It would simply put those that believe in their own sub-forum with a Moderator that has the ability to decide who is a non believing disruptive person and show them the door back to the forum... This is really not much that I am asking, totally feasible and non discriminative yet keeps a realm of cohesive conversation going without the disruptive nay sayers...

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Guest BitterMonk

...someone who really has no business being here...[/font]

Every member that abides by the posting guidelines and rules has a right to be here and participate in any discussion in any manner that they see fit.

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Guest TooRisky

Again totally missing the point and fruitless to discuss this with because BM you are one of who I speak... No offense, for you have every reason like the next to disrupt conversation that you do not believe in, disregarding the flow of conversation or the evidence provided... Thus my asking for a sub-forum free of disruptive nay sayers... I did say a Sub-Forum, not The Forum...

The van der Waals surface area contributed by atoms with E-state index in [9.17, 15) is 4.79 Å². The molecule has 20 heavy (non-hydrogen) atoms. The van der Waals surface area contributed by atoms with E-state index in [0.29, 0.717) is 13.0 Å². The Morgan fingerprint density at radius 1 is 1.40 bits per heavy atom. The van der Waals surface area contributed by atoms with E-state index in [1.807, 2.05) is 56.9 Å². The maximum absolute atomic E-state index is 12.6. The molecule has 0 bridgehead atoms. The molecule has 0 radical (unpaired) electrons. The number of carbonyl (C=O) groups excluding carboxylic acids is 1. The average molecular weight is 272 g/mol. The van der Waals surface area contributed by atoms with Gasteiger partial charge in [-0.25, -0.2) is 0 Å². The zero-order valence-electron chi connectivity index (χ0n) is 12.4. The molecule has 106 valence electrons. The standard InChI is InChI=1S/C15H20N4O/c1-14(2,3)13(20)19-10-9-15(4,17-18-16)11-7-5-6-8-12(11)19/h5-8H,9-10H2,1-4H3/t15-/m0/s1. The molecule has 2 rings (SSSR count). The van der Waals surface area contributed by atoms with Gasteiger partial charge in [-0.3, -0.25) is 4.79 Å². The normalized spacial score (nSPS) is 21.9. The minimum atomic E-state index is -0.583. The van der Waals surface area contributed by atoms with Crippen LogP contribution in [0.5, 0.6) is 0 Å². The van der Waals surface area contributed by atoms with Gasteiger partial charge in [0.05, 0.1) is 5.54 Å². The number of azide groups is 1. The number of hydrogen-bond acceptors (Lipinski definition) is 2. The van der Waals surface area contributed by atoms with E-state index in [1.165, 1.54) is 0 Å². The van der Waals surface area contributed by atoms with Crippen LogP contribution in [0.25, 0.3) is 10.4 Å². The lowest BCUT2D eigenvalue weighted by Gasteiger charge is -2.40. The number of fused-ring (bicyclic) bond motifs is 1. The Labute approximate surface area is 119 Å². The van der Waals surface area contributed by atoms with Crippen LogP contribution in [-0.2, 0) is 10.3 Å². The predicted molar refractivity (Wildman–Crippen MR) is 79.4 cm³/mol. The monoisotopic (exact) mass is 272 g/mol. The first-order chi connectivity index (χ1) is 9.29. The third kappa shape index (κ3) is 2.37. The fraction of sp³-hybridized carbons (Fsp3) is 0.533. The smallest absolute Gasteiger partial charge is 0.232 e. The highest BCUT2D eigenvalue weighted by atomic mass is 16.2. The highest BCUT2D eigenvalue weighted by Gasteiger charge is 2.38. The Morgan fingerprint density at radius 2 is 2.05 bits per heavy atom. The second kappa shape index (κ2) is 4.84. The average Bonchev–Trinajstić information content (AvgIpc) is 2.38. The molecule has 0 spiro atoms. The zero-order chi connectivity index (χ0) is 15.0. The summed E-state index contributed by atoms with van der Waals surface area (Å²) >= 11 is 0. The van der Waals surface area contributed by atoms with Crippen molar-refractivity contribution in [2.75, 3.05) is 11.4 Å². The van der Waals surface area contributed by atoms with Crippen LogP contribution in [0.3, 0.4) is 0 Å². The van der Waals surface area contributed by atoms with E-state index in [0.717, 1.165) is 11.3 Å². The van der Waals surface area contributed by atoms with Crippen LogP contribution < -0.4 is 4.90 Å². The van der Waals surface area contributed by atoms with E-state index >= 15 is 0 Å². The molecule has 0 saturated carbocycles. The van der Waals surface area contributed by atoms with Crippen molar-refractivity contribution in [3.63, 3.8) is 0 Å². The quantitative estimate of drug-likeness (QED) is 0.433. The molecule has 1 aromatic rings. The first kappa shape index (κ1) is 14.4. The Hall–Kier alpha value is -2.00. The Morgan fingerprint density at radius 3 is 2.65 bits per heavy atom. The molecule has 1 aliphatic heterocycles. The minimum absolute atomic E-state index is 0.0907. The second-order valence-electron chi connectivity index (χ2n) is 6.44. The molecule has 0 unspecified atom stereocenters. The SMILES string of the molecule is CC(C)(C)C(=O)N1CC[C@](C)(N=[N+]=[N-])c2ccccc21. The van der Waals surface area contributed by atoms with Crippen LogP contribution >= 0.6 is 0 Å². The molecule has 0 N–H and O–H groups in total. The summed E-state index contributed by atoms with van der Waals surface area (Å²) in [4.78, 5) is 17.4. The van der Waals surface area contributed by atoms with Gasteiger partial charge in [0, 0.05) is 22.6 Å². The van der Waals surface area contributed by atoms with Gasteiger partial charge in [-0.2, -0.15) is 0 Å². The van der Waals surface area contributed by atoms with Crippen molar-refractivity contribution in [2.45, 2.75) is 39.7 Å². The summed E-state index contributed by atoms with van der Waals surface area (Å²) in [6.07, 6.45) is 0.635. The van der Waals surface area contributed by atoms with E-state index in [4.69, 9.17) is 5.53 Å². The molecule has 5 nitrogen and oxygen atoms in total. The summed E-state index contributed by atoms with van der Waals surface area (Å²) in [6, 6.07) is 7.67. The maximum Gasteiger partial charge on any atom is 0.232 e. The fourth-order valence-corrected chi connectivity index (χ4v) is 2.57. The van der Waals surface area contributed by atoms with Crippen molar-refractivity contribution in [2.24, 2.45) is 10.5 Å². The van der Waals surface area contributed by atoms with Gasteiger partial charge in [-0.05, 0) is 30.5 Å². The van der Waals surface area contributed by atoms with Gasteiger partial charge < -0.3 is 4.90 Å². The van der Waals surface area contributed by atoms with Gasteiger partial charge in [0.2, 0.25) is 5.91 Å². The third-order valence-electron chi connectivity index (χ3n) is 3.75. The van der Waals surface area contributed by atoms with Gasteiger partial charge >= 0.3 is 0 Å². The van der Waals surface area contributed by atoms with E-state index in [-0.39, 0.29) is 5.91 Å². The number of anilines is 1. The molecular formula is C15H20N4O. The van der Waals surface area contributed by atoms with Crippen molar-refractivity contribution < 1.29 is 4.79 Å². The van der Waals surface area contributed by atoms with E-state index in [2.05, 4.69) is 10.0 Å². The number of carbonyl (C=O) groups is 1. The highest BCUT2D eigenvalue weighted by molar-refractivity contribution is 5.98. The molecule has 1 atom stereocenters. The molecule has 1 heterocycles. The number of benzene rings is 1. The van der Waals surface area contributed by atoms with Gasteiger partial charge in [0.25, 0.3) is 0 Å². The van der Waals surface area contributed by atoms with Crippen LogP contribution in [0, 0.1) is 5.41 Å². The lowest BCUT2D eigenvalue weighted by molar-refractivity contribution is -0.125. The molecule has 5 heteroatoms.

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Guest BitterMonk

That's great, considering that you don't know me, my history, what I've experienced or been through, or what I do or don't believe in. Way to widen the brush there.

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masterbarber
Admin

The only person that appears to be disrupting anything is the OP. Now stop taking pot shots at folks and please get back on topic or this thread will be shut down. Thank you in advance for your prompt attention.

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Guest Blackdog

Again totally missing the point and fruitless to discuss this with because BM you are one of who I speak... No offense, for you have every reason like the next to disrupt conversation that you do not believe in, disregarding the flow of conversation or the evidence provided... Thus my asking for a sub-forum free of disruptive nay sayers... I did say a Sub-Forum, not The Forum...

You really have no idea who or what Bitter Monk is, do you?

There is a Sub-Forum for members sightings and I don't think there has been a skeptic who has disturbed that. The mods are taking care of that.

If you don't like the skeptical arguments I would suggest you do a better job of disputing them instead of complaining about them.